Homer grads spread their wings
Eighty-six high school seniors graduated from Homer High School and Homer Flex on Wednesday, May 18. Each senior finished high school with unique struggles, triumphs and goals for their future.
Homer Flex held its ceremony, which focused on resiliency and growth, at Land’s End Resort early in the evening. After staff members of Homer Flex gave individual commencement addresses and gifts to the seniors, each graduate had the opportunity to stand up and speak to the audience.
“I came to Flex because (Homer High School) wasn’t really working for me. It was my plan to graduate a year early, and at Flex you can work at your own pace, so that way I was able to put my motivation to action,” said Homer Flex graduate Jessie Hiller after the ceremony. “That’s what made me be able to graduate a year early and it’s changed my life. I think some of my favorite memories are the not so good ones, because those are the things that kind of pushed me to be where I am today and I think if I had an easy ride at Flex … I wouldn’t have been so motivated to finish.”
Hiller plans to travel to New Zealand before applying to college next year. She isn’t the only Flex graduate to take a gap year. Frank Hunter, a Flex graduate who took five years to get his diploma, is taking a gap year or two before studying either music production or game design, he said.
“It’s been long. I’ve been going there since 2012. I’m the oldest one there,” Hunter said. “I’ve been working hard. I got kicked out one year and came back the next year and now I finally graduated.”
Eric Hill said that Flex helped him even though he struggled with the traditional high school model at Homer High School.
“...(A)t Flex … they’re really there to get you through to what you need to do,” Hill said. “I was a shy person and now I can get up in front of everyone and talk and be perfectly fine with it, so it was perfectly good experience.”
“It’s resiliency for all of them. A number of them have dealt with homelessness and others have just struggled with passing grades and coming from Homer High to Homer Flex,” said Homer Flex principal Chris Brown. “So it’s been a huge challenge, whether it’s a personal challenge in life or getting credits made up. They’ve really had an amazing journey and for them to be there, it’s unbelievable.”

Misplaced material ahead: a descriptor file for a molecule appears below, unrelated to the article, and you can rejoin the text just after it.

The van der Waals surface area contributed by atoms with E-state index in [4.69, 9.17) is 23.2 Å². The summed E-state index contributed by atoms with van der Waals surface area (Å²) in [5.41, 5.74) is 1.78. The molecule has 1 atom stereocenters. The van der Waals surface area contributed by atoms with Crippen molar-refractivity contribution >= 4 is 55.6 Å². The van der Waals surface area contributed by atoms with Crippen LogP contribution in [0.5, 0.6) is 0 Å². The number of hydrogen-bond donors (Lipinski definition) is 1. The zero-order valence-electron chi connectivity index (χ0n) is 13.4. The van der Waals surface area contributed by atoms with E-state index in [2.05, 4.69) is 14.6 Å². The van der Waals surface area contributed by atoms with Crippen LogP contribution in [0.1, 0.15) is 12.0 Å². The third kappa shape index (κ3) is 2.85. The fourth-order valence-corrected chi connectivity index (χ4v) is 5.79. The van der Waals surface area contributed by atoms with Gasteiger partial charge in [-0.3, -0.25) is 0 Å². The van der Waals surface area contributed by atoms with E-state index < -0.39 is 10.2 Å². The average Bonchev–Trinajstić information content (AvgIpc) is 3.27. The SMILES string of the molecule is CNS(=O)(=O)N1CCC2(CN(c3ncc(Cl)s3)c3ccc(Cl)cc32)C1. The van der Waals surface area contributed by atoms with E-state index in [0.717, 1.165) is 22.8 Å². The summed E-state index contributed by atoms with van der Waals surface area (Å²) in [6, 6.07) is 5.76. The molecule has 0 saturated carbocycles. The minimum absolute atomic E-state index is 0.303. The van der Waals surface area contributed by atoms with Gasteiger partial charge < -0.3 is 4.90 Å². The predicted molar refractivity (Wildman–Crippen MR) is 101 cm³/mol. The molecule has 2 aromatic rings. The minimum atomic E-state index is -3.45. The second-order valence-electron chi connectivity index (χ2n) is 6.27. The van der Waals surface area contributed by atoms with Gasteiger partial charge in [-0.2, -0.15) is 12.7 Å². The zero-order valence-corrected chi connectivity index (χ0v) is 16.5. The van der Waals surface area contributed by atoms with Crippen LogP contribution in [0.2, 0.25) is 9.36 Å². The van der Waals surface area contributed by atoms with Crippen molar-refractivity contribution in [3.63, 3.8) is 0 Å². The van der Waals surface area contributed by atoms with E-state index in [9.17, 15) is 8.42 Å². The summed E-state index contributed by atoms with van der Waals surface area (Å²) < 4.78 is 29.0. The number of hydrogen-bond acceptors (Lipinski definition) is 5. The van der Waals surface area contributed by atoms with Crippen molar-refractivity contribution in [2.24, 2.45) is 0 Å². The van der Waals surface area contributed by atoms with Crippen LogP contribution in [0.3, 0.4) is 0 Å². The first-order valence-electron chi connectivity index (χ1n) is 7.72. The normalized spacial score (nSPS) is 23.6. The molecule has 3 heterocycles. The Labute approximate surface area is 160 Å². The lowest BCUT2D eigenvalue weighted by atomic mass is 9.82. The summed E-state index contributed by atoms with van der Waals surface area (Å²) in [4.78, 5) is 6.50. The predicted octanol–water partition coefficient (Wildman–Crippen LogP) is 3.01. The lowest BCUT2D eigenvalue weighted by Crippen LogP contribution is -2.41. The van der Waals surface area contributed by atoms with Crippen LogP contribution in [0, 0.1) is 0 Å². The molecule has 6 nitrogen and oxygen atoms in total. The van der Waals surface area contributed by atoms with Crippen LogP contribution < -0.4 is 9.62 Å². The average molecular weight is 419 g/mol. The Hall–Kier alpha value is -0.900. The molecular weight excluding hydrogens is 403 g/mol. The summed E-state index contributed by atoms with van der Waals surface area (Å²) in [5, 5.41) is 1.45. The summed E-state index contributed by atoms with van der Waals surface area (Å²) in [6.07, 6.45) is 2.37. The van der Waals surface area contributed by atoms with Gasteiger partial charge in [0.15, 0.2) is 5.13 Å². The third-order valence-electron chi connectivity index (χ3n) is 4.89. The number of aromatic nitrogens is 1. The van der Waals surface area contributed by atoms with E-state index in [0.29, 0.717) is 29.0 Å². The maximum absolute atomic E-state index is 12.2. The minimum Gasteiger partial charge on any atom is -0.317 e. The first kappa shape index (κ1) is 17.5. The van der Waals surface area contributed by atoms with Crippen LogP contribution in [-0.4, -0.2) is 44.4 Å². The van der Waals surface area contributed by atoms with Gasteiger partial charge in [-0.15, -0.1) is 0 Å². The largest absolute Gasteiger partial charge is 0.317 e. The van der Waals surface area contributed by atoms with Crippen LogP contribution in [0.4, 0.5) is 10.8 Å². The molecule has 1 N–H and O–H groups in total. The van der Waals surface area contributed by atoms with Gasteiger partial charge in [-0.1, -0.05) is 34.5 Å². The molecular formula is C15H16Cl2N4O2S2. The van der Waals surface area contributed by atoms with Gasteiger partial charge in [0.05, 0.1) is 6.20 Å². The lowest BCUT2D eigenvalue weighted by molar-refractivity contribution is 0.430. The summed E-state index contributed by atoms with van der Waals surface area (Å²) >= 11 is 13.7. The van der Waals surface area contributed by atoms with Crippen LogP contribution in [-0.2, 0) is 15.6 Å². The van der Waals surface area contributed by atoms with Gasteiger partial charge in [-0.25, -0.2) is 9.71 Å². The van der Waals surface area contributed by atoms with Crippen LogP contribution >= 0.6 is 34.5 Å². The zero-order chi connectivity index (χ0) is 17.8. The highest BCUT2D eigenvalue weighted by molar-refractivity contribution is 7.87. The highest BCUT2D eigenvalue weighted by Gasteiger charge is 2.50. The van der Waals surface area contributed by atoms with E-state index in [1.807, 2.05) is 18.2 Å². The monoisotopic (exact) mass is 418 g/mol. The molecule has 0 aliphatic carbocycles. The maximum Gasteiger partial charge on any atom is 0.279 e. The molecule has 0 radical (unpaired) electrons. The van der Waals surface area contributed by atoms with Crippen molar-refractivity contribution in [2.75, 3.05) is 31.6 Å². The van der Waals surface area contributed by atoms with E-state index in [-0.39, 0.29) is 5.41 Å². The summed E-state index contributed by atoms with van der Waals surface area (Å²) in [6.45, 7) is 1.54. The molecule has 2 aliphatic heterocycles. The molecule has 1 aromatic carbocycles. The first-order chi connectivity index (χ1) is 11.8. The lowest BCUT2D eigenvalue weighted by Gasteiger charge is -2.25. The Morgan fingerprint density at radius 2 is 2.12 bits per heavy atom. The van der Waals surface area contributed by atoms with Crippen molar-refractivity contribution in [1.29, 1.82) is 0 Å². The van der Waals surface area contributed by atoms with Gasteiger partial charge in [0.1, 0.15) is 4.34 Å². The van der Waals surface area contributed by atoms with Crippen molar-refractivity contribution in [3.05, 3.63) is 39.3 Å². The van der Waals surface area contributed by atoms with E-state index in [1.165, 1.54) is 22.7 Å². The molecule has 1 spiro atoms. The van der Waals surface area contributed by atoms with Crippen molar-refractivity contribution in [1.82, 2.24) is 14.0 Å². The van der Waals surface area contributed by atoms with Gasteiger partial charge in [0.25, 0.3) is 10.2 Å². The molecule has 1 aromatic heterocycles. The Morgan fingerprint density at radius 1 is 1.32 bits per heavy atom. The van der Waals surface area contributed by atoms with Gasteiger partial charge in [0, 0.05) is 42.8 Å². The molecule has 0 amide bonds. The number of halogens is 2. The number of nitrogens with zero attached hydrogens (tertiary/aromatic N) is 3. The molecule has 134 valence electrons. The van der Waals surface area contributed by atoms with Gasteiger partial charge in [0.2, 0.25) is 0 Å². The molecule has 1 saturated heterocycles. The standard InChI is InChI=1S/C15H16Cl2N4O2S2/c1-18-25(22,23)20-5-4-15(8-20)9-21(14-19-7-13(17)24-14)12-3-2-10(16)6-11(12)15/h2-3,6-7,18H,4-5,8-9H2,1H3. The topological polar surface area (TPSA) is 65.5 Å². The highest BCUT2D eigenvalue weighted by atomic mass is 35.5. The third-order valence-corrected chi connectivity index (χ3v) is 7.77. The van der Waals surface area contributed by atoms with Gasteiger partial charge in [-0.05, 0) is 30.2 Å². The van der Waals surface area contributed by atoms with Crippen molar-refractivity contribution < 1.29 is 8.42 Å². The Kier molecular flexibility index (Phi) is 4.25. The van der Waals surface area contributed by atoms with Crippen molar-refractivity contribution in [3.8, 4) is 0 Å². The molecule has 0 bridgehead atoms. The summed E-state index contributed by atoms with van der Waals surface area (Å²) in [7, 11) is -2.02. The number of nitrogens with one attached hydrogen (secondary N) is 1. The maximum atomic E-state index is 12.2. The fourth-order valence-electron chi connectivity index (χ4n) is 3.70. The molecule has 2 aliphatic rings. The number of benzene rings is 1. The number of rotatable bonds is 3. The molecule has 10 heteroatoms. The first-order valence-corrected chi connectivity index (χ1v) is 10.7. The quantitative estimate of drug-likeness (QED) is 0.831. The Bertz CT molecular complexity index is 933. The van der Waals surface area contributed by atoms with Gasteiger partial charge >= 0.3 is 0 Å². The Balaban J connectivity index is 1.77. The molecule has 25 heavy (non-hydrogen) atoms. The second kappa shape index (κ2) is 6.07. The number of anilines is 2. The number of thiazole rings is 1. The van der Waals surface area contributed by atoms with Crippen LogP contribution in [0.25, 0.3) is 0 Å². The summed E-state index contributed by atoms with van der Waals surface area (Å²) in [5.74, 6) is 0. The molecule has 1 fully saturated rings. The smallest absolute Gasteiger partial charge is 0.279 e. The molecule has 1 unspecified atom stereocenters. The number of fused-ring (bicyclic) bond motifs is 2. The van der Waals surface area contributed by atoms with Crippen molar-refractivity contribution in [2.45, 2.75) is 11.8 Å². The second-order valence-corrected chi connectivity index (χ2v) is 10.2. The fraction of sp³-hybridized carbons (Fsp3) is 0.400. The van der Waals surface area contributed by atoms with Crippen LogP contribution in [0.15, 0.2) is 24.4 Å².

Homer High School’s graduation took place in the Homer High gymnasium, packed to the brim with family, friends and community members.
The Homer High School Swing Choir started the ceremony with the national anthem, followed by “Crossing the Bar.” Homer High teachers Mickey Todd and Francie Roberts gave a comical commencement address about learning to work with people who have opposite personalities or approaches.
Valedictorians Samantha Draves, Aurora Waclawski, Elise Webber and Daniel Wiest gave speeches to their classmates, focusing on the future and the challenges the graduates face in the coming years of college and career building.
Each graduate took the stage, beaming as they shook Principal Doug Waclawski’s hand, took their diploma and hugged staff members on stage. The crowd cheered as names were read and tassels were turned from the right to the left sides of caps.
Waclawski, whose speech focused on the beauty art brings to life and the importance of living life in the moment, said she plans to go to Colorado School of Mines to study environmental engineering. Waclawski, a varsity basketball and track and field athlete, also was named a 2016 National Merit Scholar.
Draves, who was Waclawski’s teammate on the girls varsity basketball team and just finished a season of varsity soccer, said she wasn’t worried about whether she would make valedictorian or not.
“I knew I wanted to turn in quality work,” Draves said. “As a freshman, sophomore, I wanted to really work hard because I had some friends in upper classes and I always heard about how hard it was and I wanted to put forth my best work. Junior, senior year it turned into, ‘wow, motivation factor’ sort of thing. Go for it, why not.”
Draves plans to study biology, chemistry or biochemistry at the College of Wooster in Ohio where she also will play soccer.
Varsity soccer player Wiest, who is off to the Massachusetts Institute of Technology in the fall, sees the honor of valedictorian as an accomplishment, but also wanted to recognize his fellow classmates’ achievements.
“The distinction itself is an honor, but really I think much more than a title. There’s a lot of things that go into it,” Wiest said. “It’s the sum of everything and it feels good to be there, but I don’t want to take away anything from all my other classmates. They are amazing. I never said that I wanted to be valedictorian. I did say that I never wanted to not do my best, so I guess the two are pretty much in and of the same thing.”
Webber, known at Homer High for her theatrical talents, will participate in Illinois State University’s honors program for sciences.
“(Valedictorian has) been a goal of mine for a really long time, and it was that one thing I really wanted to get and it was not easy, but after a lot of studying and late nights, I did it,” Webber said. “I’m looking at molecular biology, but I’m not sure yet. There’s going to be a lot more things I’m going try ... Who knows where I’ll end up.”
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